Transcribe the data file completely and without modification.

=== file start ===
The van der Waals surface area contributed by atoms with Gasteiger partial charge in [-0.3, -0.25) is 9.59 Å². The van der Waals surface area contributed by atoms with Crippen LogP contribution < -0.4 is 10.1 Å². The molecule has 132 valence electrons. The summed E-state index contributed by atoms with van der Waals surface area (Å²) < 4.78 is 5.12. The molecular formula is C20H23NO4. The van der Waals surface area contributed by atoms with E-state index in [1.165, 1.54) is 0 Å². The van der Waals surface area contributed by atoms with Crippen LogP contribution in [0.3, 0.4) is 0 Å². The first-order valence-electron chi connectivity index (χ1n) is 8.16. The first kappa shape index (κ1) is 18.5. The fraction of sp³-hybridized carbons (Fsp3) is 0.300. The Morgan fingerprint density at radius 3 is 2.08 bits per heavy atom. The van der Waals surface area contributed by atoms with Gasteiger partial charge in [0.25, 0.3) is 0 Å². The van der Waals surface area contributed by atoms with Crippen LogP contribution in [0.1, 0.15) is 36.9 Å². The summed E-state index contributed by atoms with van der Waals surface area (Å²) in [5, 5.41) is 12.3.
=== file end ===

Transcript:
The van der Waals surface area contributed by atoms with Gasteiger partial charge in [-0.3, -0.25) is 9.59 Å². The van der Waals surface area contributed by atoms with Crippen LogP contribution < -0.4 is 10.1 Å². The molecule has 132 valence electrons. The summed E-state index contributed by atoms with van der Waals surface area (Å²) < 4.78 is 5.12. The molecular formula is C20H23NO4. The van der Waals surface area contributed by atoms with E-state index in [1.165, 1.54) is 0 Å². The van der Waals surface area contributed by atoms with Crippen LogP contribution in [0.3, 0.4) is 0 Å². The first-order valence-electron chi connectivity index (χ1n) is 8.16. The first kappa shape index (κ1) is 18.5. The fraction of sp³-hybridized carbons (Fsp3) is 0.300. The Morgan fingerprint density at radius 3 is 2.08 bits per heavy atom. The van der Waals surface area contributed by atoms with Gasteiger partial charge in [0.25, 0.3) is 0 Å². The van der Waals surface area contributed by atoms with Crippen LogP contribution in [0.1, 0.15) is 36.9 Å². The summed E-state index contributed by atoms with van der Waals surface area (Å²) in [5, 5.41) is 12.3.